A Smart (& Safe) 5k Training Plan for Beginners & Intermediate Runners

Ready to tackle your first 5k, or get a faster 5k time? I am pumped to help you train for a 5k. Here, I cover how to train for a 5k, and share my free 8-Week 5k Training Plan for Beginners (aka Couch to 5k) & Intermediate Runners.

Running a 5k is a great goal. And it can serve as a springboard into a lifelong healthy habit of running (and setting goals to get fitter and faster).

Below you can get a free Couch to 5k training plan (aka a beginner 5k training plan) and an intermediate 5k training plan. (If you want a more advanced 5k plan, I recommend checking out my customized run coaching services.)

In this article, I’m going to go over everything you need to know about how to run a 5k, including:

  • How long is a 5k
  • How long does it take to train for a 5k
  • How long does it take to run a 5k
  • How much do you need a week to run to run a 5k
  • Should you run a 5k before your 5k race
  • How many days a week should you run to train for a 5k
  • Can you walk during a 5k
  • A sample 5k training plan week
  • Couch to 5k tips

Download a 5k Training Plan

Here you will download an 8-week 5k training plan for beginners (Couch to 5k) and intermediate runners. While the training period is the same, the intensity and volume for the intermediate runners is higher.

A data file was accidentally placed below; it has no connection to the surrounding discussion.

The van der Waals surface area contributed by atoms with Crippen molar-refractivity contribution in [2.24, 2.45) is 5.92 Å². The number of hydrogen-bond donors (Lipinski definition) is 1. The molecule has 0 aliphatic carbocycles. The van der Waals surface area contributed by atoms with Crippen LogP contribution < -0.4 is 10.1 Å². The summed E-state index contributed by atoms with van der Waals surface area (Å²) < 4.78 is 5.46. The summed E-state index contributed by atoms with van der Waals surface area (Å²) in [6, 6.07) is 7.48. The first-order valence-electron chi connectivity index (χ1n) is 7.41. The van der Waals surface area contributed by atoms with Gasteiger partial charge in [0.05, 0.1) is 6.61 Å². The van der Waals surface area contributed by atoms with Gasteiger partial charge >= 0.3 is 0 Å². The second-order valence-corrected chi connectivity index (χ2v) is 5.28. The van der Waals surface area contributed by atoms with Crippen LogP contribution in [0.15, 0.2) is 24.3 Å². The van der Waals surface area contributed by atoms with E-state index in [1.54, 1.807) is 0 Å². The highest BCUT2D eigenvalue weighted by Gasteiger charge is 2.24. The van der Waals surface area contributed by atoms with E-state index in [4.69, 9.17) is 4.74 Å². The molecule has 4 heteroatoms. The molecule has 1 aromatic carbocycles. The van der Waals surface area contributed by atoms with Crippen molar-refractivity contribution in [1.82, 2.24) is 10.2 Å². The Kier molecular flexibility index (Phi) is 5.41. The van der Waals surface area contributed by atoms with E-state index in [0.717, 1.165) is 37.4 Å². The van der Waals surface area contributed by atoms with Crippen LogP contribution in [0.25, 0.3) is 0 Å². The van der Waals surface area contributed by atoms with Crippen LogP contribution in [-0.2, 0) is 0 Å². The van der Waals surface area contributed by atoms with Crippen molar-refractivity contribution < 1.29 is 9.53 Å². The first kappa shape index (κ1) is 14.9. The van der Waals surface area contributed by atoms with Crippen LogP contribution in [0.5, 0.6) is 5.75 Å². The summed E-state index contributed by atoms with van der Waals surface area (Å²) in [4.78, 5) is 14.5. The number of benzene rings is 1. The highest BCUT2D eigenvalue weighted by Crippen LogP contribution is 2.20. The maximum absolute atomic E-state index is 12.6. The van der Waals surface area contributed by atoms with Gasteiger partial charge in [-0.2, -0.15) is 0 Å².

The beginner 5k runners will focus on being able to finish the 5k distance, while the intermediate 5k runners will run more and run faster.

8-Week 5k Training Plan for Beginners

This Beginner 5k plan prepares you to run a 5k in just 8 weeks! It builds in strength training and cross-training days to prevent injuries and make you stronger. It’s also flexible to fit your crazy mother runner schedule and comes with my personal support and contact.

This Beginner 5k plan serves as a wonderful starting block for future running goals and success.  It was developed by me with input from coaches and elite runners.


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Intermediate 5k Training Plan (8 Weeks)

You’ve got a taste for racing and now you’re ready to get faster and chase those PRs! This Intermediate 5k training plan is for you! It takes your running to the next level by gradually increasing the intensity.

You’ll improve your endurance by running more miles each week and improve your speed by running faster paces.

This 8-week plan, developed by me with input from coaches and elite runners, also comes with training tips and encouragement to contact me with any questions.


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Keep reading to get more information and inspiration to rock your next 5k race.

Sample Week for the Intermediate 5k Training Plan

Here is a sample week from week 6 of the 5k training plan for intermediate runners. The couch to 5k training plan is different in that it does not include speed and has less mileage.

  • Monday: 3 miles easy, 4 strides (which are 100 meters of accelerations to near top speed before slowing to a stop).
  • Tuesday: 1-mile warm-up, 3 by 1 mile at goal race pace, 1-mile cool-down. Strength training day.
  • Wednesday: 3 miles easy, 4 strides
  • Thursday: 1-mile warm-up, 4 by 800 meters, 1-mile cool-down. Strength training day.
  • Friday: Rest or cross-training such as bike, elliptical, or a walk!
  • Saturday: 6 miles easy long run
  • Sunday: REST

Related: Your Strength Training for Runners Guide

How Long is a 5k?

A 5k is 3.1 miles, or 12.5 laps on a standard track.

How Long Does it Take to Run a 5k?